So what policy responses should democracies deploy to manage China’s re-emergence as a great power?

First, a preventive approach is needed that combines a robust defensive capability with serious diplomatic engagement that goes beyond noisy headlines. Demolishing the rules-based international order and demonising multilateral cooperation will not help. The best answer is to expand the circle of democracies and democratic alliances rather than pull up the drawbridges.

Second, democracies should maintain an open policy of engagement with China, which may well become more amenable as demographic change and the limits of mercantilism gradually push the country towards a lower growth path and reduced surpluses.

Third, in dealing with China, democracies will need strategic patience. Better-educated, more prosperous and well-connected societies do not automatically produce more liberal, peaceful societies. The ruling ethos has to evolve as well. And that may come with generational change.

Today’s older population grew up in the shadow of the Great Leap Forward and the Cultural Revolution. Understandably, they put a premium on stability and material well-being. But over the next 20 years, a successor generation will come to maturity with no direct experience of those traumatic events; it may well be less accepting of the trade-off between stability, material well-being and personal freedom.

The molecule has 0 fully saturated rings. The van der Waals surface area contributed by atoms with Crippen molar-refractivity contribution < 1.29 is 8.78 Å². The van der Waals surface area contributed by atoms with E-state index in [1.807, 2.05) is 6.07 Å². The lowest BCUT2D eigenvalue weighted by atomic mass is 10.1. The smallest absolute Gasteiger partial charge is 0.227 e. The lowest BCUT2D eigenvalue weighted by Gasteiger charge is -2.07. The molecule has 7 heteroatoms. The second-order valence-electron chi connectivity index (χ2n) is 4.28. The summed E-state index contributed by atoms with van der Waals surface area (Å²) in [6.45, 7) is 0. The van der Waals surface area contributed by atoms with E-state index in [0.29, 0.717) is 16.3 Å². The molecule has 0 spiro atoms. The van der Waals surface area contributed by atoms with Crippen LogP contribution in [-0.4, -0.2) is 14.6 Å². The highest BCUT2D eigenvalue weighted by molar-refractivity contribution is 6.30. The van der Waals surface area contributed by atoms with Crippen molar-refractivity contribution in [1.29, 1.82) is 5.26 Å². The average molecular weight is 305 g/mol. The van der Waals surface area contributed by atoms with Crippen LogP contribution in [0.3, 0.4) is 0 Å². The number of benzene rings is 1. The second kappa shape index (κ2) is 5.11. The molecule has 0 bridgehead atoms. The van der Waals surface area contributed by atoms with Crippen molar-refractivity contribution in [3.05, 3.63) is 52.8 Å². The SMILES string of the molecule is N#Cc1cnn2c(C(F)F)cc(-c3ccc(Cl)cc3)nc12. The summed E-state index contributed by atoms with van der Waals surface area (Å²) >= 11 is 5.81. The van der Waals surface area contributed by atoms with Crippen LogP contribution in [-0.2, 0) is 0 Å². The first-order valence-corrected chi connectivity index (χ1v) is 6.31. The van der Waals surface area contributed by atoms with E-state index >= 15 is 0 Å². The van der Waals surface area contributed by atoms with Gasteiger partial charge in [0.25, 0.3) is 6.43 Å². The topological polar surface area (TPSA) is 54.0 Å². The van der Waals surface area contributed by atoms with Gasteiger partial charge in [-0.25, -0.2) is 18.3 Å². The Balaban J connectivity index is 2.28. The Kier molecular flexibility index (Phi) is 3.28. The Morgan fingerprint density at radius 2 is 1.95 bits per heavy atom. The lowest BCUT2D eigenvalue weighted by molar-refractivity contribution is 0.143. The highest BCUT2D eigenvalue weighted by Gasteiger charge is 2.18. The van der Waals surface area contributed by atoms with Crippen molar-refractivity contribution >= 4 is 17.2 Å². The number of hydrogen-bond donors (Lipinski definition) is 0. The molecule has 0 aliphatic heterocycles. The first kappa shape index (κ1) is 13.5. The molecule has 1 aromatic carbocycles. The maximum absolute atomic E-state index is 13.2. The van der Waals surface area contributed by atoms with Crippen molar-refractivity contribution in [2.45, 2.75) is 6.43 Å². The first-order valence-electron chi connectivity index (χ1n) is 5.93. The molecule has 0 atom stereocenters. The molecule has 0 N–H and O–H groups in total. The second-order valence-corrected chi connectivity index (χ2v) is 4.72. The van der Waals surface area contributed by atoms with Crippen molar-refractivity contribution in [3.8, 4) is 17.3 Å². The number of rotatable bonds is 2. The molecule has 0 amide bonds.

This does not mean China will become a Western-style liberal democracy; but neither is the country destined to remain an authoritarian, one-party state.

In the four decades since I set foot in China, the country has changed dramatically. Who is to say that it cannot or will not change equally profoundly in the next four decades?

Napoleon famously remarked that “China is a sleeping giant. Let her sleep, for when she wakes she will move the world.” Well, the giant has woken up and is indeed moving the world. This is a challenge for the community of democratic nations.

However, it is manageable one – provided democracies keep faith with their values and work together to sustain and remain firm in those values.

Alan Doss is president of the Kofi Annan Foundation. The opinions expressed in this publication are his own and do not purport to reflect the opinions or views of the Kofi Annan Foundation or its employees.